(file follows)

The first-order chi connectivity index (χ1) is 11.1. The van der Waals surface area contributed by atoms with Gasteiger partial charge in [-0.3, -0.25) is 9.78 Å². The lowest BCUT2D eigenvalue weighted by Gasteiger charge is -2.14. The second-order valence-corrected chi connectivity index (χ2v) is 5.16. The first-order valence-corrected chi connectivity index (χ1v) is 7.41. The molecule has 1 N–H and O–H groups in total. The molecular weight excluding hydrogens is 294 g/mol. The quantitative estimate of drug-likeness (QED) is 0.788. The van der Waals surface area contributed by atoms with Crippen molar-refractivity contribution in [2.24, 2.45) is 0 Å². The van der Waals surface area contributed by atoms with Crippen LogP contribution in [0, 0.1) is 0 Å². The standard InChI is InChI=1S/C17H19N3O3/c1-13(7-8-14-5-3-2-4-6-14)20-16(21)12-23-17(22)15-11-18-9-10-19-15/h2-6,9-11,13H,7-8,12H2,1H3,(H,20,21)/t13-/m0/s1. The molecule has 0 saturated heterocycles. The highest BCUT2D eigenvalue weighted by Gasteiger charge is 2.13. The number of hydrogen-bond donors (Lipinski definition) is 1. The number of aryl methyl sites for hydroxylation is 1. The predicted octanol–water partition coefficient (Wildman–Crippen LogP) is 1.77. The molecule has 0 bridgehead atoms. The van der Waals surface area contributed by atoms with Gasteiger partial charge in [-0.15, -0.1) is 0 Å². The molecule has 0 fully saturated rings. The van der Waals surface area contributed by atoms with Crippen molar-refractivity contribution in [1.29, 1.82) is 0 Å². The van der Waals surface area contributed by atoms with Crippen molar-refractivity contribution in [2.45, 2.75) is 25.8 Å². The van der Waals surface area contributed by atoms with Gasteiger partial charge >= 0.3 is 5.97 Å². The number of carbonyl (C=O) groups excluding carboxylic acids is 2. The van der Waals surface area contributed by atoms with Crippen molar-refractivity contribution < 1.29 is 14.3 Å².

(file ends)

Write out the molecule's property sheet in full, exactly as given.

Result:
The first-order chi connectivity index (χ1) is 11.1. The van der Waals surface area contributed by atoms with Gasteiger partial charge in [-0.3, -0.25) is 9.78 Å². The lowest BCUT2D eigenvalue weighted by Gasteiger charge is -2.14. The second-order valence-corrected chi connectivity index (χ2v) is 5.16. The first-order valence-corrected chi connectivity index (χ1v) is 7.41. The molecule has 1 N–H and O–H groups in total. The molecular weight excluding hydrogens is 294 g/mol. The quantitative estimate of drug-likeness (QED) is 0.788. The van der Waals surface area contributed by atoms with Crippen molar-refractivity contribution in [2.24, 2.45) is 0 Å². The van der Waals surface area contributed by atoms with Crippen LogP contribution in [0, 0.1) is 0 Å². The standard InChI is InChI=1S/C17H19N3O3/c1-13(7-8-14-5-3-2-4-6-14)20-16(21)12-23-17(22)15-11-18-9-10-19-15/h2-6,9-11,13H,7-8,12H2,1H3,(H,20,21)/t13-/m0/s1. The molecule has 0 saturated heterocycles. The highest BCUT2D eigenvalue weighted by Gasteiger charge is 2.13. The number of hydrogen-bond donors (Lipinski definition) is 1. The number of aryl methyl sites for hydroxylation is 1. The predicted octanol–water partition coefficient (Wildman–Crippen LogP) is 1.77. The molecule has 0 bridgehead atoms. The van der Waals surface area contributed by atoms with Gasteiger partial charge in [-0.15, -0.1) is 0 Å². The molecule has 0 fully saturated rings. The van der Waals surface area contributed by atoms with Crippen molar-refractivity contribution in [1.29, 1.82) is 0 Å². The van der Waals surface area contributed by atoms with Crippen molar-refractivity contribution in [2.45, 2.75) is 25.8 Å². The van der Waals surface area contributed by atoms with Gasteiger partial charge >= 0.3 is 5.97 Å². The number of carbonyl (C=O) groups excluding carboxylic acids is 2. The van der Waals surface area contributed by atoms with Crippen molar-refractivity contribution < 1.29 is 14.3 Å².